There are two ways to own limited partner stakes in Kinder Morgan Partners (KMP):
- KMP units: these are conventional MLP units which generate quarterly cash distributions. KMP unit holders receive K-1 forms each year. KMP units may be subject to Unrelated Business Income Tax (UBIT) if held in tax-deferred accounts.
- Kinder Morgan Management (KMR) shares: KMR shares are known as I-shares. They are pari passu with KMP units, with the only real difference being that distributions are paid in additional shares rather than cash. KMR shares can be more tax efficient and are well suited for tax-deferred accounts. KMR shareholders do not receive K-1 forms.
In theory, KMP units should trade on par with KMR shares. Even if you prefer a cash payout, you can hold KMR and simply sell the paid-out units for the cash. However, for reasons that evade most MLP experts and Kinder Morgan insiders, KMP trades at a consistently large premium to KMR. Over the last 12 months that premium has ranged from $5 to $13.
This is all the more puzzling since the only other MLP I-shares available - Enbridge Energy (EEQ) - track the corresponding MLP units (Embridge Energy Partners) (EEP) very closely. In fact, EEP and EEQ rarely trade more than a percent or two apart and EEQ sometimes trades at a premium to EEP.
Kinder Morgan management has emphasized in several conference calls and presentations that they think the KMR-KMP spread should not exist. In fact, company insiders have largely favored KMR over KMP for their own purchases. At least two major brokerage firms have higher ratings for KMR than for KMP. Why buy KMP when you can buy Kinder Morgan at a 12% discount with KMR shares?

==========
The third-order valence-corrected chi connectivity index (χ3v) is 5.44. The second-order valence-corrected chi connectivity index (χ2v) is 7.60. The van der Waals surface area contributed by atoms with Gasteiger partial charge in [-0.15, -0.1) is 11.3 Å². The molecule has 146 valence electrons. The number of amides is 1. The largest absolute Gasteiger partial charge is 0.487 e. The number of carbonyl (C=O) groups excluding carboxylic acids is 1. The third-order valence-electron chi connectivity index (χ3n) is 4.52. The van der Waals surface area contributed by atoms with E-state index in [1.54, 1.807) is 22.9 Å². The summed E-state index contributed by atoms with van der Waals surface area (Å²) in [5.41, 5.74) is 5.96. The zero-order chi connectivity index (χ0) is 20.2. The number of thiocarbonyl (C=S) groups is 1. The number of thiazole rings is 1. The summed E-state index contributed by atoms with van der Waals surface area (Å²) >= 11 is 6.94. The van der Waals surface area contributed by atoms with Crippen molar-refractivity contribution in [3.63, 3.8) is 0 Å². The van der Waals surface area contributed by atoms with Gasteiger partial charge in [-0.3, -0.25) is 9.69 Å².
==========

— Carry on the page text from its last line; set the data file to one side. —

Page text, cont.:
The KMP-KMR spread presents some promising trading opportunities. We know that it "should" eventually converge on 0 and that it has declined over time. Moreover, it exhibits a consistent cyclicality around distribution dates. This is apparent from a chart of the KMP-KMR spread:
In general, the KMP-KMR spread has declined over the last two years in both percentage and absolute terms (the anomalous dip around January 2011 was caused by speculation that Kinder Morgan might act to eliminate the spread). The yellow arrows show the declines in the spread from the day before ex-dividend to several days afterward. On average, the spread has dropped over $3 within 10 trading days of the ex-date.
If the chart pattern continues, the trade is to go long KMR and short KMP on - or around - the ex-dividend date. From there, you can either bet on the long-term decline of the spread, or close a short-term trade within a week or two of the ex-dividend date. KMP puts are relatively cheap, so they can be used for this strategy.